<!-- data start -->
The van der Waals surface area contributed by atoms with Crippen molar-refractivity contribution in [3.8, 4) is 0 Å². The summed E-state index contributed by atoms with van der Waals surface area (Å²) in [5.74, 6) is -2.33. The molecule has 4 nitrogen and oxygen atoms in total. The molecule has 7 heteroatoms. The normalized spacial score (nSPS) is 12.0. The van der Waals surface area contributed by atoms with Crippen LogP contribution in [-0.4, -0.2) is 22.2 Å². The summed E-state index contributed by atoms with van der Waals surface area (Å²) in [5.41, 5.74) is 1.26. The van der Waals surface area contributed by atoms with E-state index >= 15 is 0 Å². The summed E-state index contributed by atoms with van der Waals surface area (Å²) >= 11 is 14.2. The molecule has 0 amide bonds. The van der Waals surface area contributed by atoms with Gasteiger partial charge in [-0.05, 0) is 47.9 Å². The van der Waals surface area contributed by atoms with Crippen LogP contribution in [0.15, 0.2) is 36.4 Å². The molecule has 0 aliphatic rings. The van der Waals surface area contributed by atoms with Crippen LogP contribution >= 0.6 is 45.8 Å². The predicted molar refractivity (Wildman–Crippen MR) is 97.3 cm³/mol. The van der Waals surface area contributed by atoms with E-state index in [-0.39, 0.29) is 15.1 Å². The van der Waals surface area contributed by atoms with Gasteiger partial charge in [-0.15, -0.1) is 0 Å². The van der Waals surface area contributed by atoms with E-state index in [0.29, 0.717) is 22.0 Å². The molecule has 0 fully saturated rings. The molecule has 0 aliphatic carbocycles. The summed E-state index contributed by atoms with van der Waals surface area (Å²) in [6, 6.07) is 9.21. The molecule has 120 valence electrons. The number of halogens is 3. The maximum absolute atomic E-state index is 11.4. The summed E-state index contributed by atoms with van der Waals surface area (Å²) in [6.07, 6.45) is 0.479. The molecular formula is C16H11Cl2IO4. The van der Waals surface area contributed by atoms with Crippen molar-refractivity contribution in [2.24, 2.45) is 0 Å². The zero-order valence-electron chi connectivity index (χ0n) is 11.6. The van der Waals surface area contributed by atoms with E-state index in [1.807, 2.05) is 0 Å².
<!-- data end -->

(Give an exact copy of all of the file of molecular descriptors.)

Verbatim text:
The van der Waals surface area contributed by atoms with Crippen molar-refractivity contribution in [3.8, 4) is 0 Å². The summed E-state index contributed by atoms with van der Waals surface area (Å²) in [5.74, 6) is -2.33. The molecule has 4 nitrogen and oxygen atoms in total. The molecule has 7 heteroatoms. The normalized spacial score (nSPS) is 12.0. The van der Waals surface area contributed by atoms with Crippen LogP contribution in [-0.4, -0.2) is 22.2 Å². The summed E-state index contributed by atoms with van der Waals surface area (Å²) in [5.41, 5.74) is 1.26. The van der Waals surface area contributed by atoms with E-state index >= 15 is 0 Å². The summed E-state index contributed by atoms with van der Waals surface area (Å²) >= 11 is 14.2. The molecule has 0 amide bonds. The van der Waals surface area contributed by atoms with Gasteiger partial charge in [-0.05, 0) is 47.9 Å². The van der Waals surface area contributed by atoms with Crippen LogP contribution in [0.15, 0.2) is 36.4 Å². The molecule has 0 aliphatic rings. The van der Waals surface area contributed by atoms with Crippen LogP contribution >= 0.6 is 45.8 Å². The predicted molar refractivity (Wildman–Crippen MR) is 97.3 cm³/mol. The van der Waals surface area contributed by atoms with E-state index in [-0.39, 0.29) is 15.1 Å². The van der Waals surface area contributed by atoms with Gasteiger partial charge in [-0.15, -0.1) is 0 Å². The van der Waals surface area contributed by atoms with E-state index in [0.29, 0.717) is 22.0 Å². The molecule has 0 fully saturated rings. The molecule has 0 aliphatic carbocycles. The summed E-state index contributed by atoms with van der Waals surface area (Å²) in [6, 6.07) is 9.21. The molecule has 120 valence electrons. The number of halogens is 3. The maximum absolute atomic E-state index is 11.4. The summed E-state index contributed by atoms with van der Waals surface area (Å²) in [6.07, 6.45) is 0.479. The molecular formula is C16H11Cl2IO4. The van der Waals surface area contributed by atoms with Crippen molar-refractivity contribution in [2.24, 2.45) is 0 Å². The zero-order valence-electron chi connectivity index (χ0n) is 11.6. The van der Waals surface area contributed by atoms with E-state index in [1.807, 2.05) is 0 Å².